Angel \”Java\” Lopez on Blog

February 19, 2014

End Of Iteration 2014w07

Filed under: .NET, C Sharp, Iteration, JavaScript, NodeJs, Open Source Projects, Scala, ScalaSharp — ajlopez @ 7:15 pm

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A lot of interesting topics and code.


I started to explore Meteor:

You can see one of my samples deployed at:

A simple CRUD (WIP) application. Next steps: code generation using AjGenesis for Node.js, mobile look, and wrap up as a PhoneGap application.

I also wrote posts:

Programming Meteor (1) First Steps
Meteor: Links And Resources (1)


My Scala interpreter in C#:

I started to switch from a tree of expression to a tree of nodes (a classical AST). In this way, I could implement type checking, compilation, etc… visiting the node tree. There are differences between an expression and a node. A node could be a name, but that name, in Scala, could be a val, a var, or a def. I have not the full context to decide what kind of expression to invoke. So, I need a previous step. A node is the first parser output. A tree node could be visited, performing type checking and then producing the correct expression.


Inspired by Meteor .autorun method, I wrote a react library in JavaScript

As usual, simple code, using TDD workflow.


I continue adding features to

A simple JavaScript library to process an HTML string. I should add more features, and write a sample, scraping an e-commerce site.


A minor addition in ClojSharp using recur in a function

Completing the model in supporting that an entity references another entity.

I worked on two non-public projects, too. More fun is coming.

Keep tuned!

Angel “Java” Lopez

February 12, 2014

End Of Iteration 2014w06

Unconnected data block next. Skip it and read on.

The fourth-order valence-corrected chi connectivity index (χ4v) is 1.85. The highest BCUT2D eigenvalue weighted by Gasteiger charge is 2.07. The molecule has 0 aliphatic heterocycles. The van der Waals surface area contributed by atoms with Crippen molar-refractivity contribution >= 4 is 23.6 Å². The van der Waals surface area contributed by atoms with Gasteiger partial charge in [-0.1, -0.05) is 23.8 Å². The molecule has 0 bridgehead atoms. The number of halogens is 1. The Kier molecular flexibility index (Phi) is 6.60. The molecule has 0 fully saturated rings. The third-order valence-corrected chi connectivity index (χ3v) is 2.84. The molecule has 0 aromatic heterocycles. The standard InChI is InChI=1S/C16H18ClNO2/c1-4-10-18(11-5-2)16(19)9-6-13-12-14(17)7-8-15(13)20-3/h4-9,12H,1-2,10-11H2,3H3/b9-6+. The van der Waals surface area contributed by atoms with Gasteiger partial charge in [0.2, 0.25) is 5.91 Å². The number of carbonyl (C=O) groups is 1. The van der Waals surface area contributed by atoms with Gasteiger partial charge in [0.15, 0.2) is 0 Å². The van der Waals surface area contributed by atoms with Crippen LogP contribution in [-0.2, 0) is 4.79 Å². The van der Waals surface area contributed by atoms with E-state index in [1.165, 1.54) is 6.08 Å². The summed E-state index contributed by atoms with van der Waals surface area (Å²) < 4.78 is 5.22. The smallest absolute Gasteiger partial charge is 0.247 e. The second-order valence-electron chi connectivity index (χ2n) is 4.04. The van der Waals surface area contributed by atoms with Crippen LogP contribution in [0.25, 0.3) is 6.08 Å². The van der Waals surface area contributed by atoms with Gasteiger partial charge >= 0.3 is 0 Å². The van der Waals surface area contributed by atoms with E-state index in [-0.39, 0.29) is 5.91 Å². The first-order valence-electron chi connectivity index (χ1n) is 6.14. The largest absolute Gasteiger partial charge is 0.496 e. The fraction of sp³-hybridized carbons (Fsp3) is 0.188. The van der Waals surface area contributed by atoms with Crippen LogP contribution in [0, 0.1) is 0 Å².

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More deliberate TDD practice in my open source projects


My Erlang-like interpreter in C#:

I added selective receive to process mailboxes. It was an interesting implementation, where each mailboxes has a save queue to keep the rejected messages. Once a message is accepted, the save queue is put again as a message queue, ready to be consumed again.


My Scala interpreter in C#:

I added binary expressions. I started to think about type check implementation. This next week I will add an explicit AST (Abstract Syntax Tree) to be used for type checking. Not all Scala expression can be type checked at parser time, because possible not-resolved cross references.


My Scala interpreter in JavaScript:

Minor additions: parse class with body, parse a suite of statement (a list of statement). One thing to review in this project and the previous one: Scala new line in lexer/parser. The language has special rules to skip or not a new line, depending on the context. I should add type checkting to this JavaScript project.


My Clojure interpreter in C#:

I applied a surgical refactor: internal reimplementation of top level context to save internally clojure vars. In this way, the top level definitions are saved not as name/value but as named var/value. The rest of the context are simple name/value dictionaries (like the context created by the special form let).


I created a new JavaScript/Node.js package:

a simple web scraper in JavaScript/Node.js. The initial commits only process HTML in text, iterating over tag items. Light weight, no dependencies needed yet.


I added minor changes to:

I worked on three non-public projects, too.

More fun is coming.

Keep tuned!

Angel “Java” Lopez

January 15, 2014

End Of Iteration 2014w02

Filed under: .NET, Akka, C Sharp, Iteration, JavaScript, Lambda Calculus, NodeJs — ajlopez @ 6:58 pm

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A lot of work at the second iteration of the year:

More Code Generation with AjGenesis

I created

with a simple Sinatra site generated using AjGenesis for Node. I should add the entity support (list, persistence, view, edit, new) but it was created in two hours. Nice experience adapting templates


An Akka-like actor model implemented in C#. It was born on Sunday:

I’m using TDD, as usual. My ideas are implemented using baby steps, make it works, make it right, and in the future, make it fast. I’m not concerned with performance yet, but to have all the pieces in place for local run. Then, I will add distributed processing. One of the key things is the message mailbox management. By now, I have only one by actor system, implemented using a concurrent queue. I planned to add a queue by actor, if specified at creation of the actor.

Scala in JavaScript

The project

An interpreter, not a “transpiler” to JavaScript. I want to do dog fooding of my SimpleGrammar project, and learn a bit about Scala language.

Lambda Calculus

Implemented in JavaScript, a Saturday code kata:

Next steps: add named functions.